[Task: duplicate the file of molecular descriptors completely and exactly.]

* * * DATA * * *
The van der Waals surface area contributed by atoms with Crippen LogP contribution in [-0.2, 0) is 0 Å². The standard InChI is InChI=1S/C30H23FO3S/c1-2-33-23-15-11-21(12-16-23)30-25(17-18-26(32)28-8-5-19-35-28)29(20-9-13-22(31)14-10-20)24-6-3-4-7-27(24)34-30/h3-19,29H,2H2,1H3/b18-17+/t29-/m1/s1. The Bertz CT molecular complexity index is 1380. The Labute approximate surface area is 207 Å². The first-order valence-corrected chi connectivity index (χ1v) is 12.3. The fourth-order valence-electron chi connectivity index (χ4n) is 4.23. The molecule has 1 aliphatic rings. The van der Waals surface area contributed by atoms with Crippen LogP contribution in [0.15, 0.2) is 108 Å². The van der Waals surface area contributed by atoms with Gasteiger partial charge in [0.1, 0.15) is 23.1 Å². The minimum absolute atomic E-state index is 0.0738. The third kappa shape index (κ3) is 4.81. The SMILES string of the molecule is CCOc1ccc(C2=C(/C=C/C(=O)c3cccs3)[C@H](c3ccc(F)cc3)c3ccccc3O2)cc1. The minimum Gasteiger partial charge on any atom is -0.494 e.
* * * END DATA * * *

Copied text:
The van der Waals surface area contributed by atoms with Crippen LogP contribution in [-0.2, 0) is 0 Å². The standard InChI is InChI=1S/C30H23FO3S/c1-2-33-23-15-11-21(12-16-23)30-25(17-18-26(32)28-8-5-19-35-28)29(20-9-13-22(31)14-10-20)24-6-3-4-7-27(24)34-30/h3-19,29H,2H2,1H3/b18-17+/t29-/m1/s1. The Bertz CT molecular complexity index is 1380. The Labute approximate surface area is 207 Å². The first-order valence-corrected chi connectivity index (χ1v) is 12.3. The fourth-order valence-electron chi connectivity index (χ4n) is 4.23. The molecule has 1 aliphatic rings. The van der Waals surface area contributed by atoms with Crippen LogP contribution in [0.15, 0.2) is 108 Å². The van der Waals surface area contributed by atoms with Gasteiger partial charge in [0.1, 0.15) is 23.1 Å². The minimum absolute atomic E-state index is 0.0738. The third kappa shape index (κ3) is 4.81. The SMILES string of the molecule is CCOc1ccc(C2=C(/C=C/C(=O)c3cccs3)[C@H](c3ccc(F)cc3)c3ccccc3O2)cc1. The minimum Gasteiger partial charge on any atom is -0.494 e.